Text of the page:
Aurora Cannabis Inc. (ACB)

Aurora was able to add $27.7M ($55.4M annualized) to its net income for 6-months ended December 31, 2018 on a $224M loss. As we can see this adjustment helped their earnings ~17% on a $135.5MM ($271MM annualized) loss.


As per note 7 on biological assets Aurora uses assumptions on average selling price/gram in line with its counterparts like Canopy, but average yield per plant is far more conservative and is therefore not helping their gross margins as much as Canopy.

Aphria Inc. (APHA)

Aphria was able to subtract $13.7MM ($27.4MM annualized) from its bottom line, as it produced a $80MM profit ($160MM annualized), meaning the profit was inflated ~20%.


As we can see Aphria uses fairly conservative assumptions and gives a fairly comprehensive discussion on their assumptions. First, they state a harvesting period of 12-16 weeks, about in line with Grasscity's estimate of 3-6 months. Second, the selling price range is $3-$7 per gram and stated their estimates after selling costs as being in line with Aurora's. Third, they presume that plants yield 40-80 grams per plant about in line with Aurora and on the lower end of Grasscity's range.

Hiku Brands Company Ltd. (OTCPK:DJACF)

This is a cannabis company that is still much in its infancy headquartered in Kelowna, BC and was acquired by Canopy in July 2018. Below is the 6-months ended interim in 2017. This company added $148.2MM ($296.4M annualized) to net income even though it has not made a sale to that point.


These notes are very incomplete and non-comprehensive as we are left very much in the dark on assumptions such as selling prices, costs to sell, time to harvest, and production yields. Therefore, biological asset valuation should definitely be excluded for valuation purposes.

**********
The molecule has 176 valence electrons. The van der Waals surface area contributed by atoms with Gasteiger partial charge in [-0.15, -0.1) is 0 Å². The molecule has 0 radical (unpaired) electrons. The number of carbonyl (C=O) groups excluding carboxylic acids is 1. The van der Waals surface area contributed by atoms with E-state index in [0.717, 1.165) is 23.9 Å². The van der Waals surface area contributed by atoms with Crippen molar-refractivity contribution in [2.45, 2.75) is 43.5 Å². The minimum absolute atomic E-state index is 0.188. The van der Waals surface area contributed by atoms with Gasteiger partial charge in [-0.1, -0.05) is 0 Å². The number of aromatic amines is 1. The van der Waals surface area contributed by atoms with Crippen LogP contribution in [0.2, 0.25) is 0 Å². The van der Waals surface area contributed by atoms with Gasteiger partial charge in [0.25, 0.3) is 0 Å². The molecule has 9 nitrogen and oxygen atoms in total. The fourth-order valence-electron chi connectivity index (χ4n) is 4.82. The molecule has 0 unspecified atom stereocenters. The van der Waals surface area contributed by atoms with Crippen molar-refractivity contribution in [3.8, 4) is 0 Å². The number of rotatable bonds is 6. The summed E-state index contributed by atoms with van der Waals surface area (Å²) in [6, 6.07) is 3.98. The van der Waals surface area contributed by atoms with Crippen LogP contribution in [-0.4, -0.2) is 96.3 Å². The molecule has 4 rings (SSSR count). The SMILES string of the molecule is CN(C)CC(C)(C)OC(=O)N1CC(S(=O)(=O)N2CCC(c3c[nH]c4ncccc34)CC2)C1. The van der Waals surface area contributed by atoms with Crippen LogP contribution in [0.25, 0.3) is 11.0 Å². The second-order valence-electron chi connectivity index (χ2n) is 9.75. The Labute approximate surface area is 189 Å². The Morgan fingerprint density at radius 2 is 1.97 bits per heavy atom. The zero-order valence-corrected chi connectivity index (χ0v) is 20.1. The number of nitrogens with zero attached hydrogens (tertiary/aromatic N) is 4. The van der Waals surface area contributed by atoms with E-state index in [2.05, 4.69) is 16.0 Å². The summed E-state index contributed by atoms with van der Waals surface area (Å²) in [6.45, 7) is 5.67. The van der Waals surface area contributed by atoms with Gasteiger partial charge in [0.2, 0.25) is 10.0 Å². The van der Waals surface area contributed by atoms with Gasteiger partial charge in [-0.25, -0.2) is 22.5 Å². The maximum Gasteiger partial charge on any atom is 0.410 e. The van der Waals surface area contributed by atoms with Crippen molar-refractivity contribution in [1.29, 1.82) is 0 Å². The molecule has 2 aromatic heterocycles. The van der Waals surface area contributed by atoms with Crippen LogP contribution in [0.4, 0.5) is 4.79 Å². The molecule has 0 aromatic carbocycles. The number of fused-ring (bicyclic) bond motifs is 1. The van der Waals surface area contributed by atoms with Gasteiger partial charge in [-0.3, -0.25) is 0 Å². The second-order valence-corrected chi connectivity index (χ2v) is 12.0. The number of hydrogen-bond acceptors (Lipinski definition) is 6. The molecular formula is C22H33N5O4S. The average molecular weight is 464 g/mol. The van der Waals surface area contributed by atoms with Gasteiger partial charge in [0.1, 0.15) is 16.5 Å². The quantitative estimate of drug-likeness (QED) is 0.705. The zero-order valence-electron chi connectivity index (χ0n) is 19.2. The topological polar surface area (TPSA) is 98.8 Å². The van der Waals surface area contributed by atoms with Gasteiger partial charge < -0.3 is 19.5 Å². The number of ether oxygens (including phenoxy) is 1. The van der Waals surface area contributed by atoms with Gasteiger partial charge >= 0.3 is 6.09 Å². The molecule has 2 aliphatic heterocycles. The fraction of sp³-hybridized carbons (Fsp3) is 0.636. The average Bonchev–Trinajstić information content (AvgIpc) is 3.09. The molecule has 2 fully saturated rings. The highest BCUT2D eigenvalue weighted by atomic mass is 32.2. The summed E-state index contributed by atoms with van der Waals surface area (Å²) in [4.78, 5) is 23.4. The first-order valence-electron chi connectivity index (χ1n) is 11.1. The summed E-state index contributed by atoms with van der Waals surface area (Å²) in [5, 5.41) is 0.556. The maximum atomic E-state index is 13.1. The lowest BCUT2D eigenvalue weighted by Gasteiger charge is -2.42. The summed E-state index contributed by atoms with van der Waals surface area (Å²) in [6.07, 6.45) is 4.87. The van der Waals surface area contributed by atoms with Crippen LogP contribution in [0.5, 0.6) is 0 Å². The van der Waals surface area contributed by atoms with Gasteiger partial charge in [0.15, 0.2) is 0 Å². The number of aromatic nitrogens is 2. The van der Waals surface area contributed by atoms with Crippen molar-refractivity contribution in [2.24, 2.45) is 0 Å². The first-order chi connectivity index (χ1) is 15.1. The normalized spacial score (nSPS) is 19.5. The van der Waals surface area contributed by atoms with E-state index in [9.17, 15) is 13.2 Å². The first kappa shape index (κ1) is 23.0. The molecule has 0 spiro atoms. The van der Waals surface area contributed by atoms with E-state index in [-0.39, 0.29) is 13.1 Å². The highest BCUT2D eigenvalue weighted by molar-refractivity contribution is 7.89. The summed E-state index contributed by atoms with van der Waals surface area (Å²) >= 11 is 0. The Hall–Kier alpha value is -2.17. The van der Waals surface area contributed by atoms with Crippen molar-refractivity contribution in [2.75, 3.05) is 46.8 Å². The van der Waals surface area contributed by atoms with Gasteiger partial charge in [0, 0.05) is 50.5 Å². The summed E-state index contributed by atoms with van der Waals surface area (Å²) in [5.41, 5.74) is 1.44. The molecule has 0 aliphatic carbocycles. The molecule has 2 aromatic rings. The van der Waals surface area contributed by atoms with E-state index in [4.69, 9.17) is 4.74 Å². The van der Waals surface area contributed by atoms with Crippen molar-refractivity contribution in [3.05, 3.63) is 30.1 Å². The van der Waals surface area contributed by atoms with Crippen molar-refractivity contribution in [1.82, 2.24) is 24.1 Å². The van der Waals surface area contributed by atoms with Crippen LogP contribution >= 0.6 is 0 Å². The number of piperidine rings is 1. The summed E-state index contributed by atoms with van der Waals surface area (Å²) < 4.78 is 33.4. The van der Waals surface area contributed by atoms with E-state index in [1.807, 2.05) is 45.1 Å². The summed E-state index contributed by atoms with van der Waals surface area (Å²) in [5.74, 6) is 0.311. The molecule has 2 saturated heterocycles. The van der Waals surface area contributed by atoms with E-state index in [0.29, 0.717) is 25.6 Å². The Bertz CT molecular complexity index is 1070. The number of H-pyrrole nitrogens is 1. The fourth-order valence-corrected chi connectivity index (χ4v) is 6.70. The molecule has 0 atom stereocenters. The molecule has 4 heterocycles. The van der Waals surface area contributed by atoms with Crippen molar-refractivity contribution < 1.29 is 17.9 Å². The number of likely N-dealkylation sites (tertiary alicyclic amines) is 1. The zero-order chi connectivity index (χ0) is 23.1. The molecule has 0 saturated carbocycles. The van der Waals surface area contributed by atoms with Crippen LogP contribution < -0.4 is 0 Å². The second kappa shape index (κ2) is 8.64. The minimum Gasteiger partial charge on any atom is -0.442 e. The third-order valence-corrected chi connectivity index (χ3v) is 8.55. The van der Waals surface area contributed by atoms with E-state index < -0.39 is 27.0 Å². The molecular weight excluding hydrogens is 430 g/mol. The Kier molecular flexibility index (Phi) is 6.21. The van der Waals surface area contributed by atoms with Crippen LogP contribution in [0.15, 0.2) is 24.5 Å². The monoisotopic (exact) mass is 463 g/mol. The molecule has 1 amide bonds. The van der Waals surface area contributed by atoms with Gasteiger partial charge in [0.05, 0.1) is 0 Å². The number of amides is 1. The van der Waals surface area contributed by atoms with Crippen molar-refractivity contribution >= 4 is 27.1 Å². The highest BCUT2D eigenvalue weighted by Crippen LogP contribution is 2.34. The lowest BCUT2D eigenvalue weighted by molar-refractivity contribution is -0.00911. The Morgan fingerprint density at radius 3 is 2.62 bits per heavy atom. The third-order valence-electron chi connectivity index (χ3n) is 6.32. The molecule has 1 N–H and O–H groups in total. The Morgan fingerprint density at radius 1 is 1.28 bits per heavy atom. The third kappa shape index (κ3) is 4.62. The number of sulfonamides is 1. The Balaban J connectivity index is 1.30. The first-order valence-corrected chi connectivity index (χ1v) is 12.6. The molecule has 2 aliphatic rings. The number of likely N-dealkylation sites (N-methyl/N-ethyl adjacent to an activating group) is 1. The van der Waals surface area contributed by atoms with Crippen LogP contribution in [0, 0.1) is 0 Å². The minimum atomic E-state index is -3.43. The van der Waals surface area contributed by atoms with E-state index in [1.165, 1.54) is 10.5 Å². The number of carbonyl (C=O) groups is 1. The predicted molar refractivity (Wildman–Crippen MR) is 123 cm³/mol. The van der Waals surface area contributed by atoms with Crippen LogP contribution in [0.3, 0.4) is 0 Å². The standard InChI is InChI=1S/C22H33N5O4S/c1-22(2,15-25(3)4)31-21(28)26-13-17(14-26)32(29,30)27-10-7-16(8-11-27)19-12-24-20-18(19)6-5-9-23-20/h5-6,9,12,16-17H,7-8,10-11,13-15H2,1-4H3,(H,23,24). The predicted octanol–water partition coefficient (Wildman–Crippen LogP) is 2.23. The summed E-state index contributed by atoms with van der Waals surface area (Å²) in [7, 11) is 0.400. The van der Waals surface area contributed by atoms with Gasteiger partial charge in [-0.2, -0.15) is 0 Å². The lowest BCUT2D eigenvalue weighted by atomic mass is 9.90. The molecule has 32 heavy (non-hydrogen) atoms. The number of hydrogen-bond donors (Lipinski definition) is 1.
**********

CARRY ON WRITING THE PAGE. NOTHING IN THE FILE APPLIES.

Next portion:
Between the 3 Canadian cannabis giants in Canada, Canopy has the most questionable and vague accounting as their average selling price has the highest range. Also, they do not specify these prices net of costs to sell, plus they allow for the assumption that plants can produce up to 386 grams which is on the higher end of Grasscity's range, meaning they would have to be using 1000-watt HPS lamps and have very experienced growers. This does not mean they actually assume that yield on every plant, in fact given that Canopy has 5.6MM square feet in production capacity, relative to Aphria's has 2.4MM and Aurora's 4.6MM, they have more space to cultivate and therefore can grow more plants. Canopy may even use more conservative assumption's than Aphria but because they likely cultivate more plants they have more in biological assets contributing to their top line.

The main point to this article is to show that cannabis companies cannot be valued based on P/E multiples as earnings are going to be inflated. This is not to say that these companies are being way too aggressive in their assumptions for valuing biological assets, they are actually being quite reasonable given the incomplete guidelines they are working within. It's just non-harvested plants are not a ready source of liquidity as it takes 3-6 months to get them to harvest and until they are at that point they are essentially valueless and should not be used for valuation purposes.

Disclosure: I/we have no positions in any stocks mentioned, and no plans to initiate any positions within the next 72 hours. I wrote this article myself, and it expresses my own opinions. I am not receiving compensation for it (other than from Seeking Alpha). I have no business relationship with any company whose stock is mentioned in this article.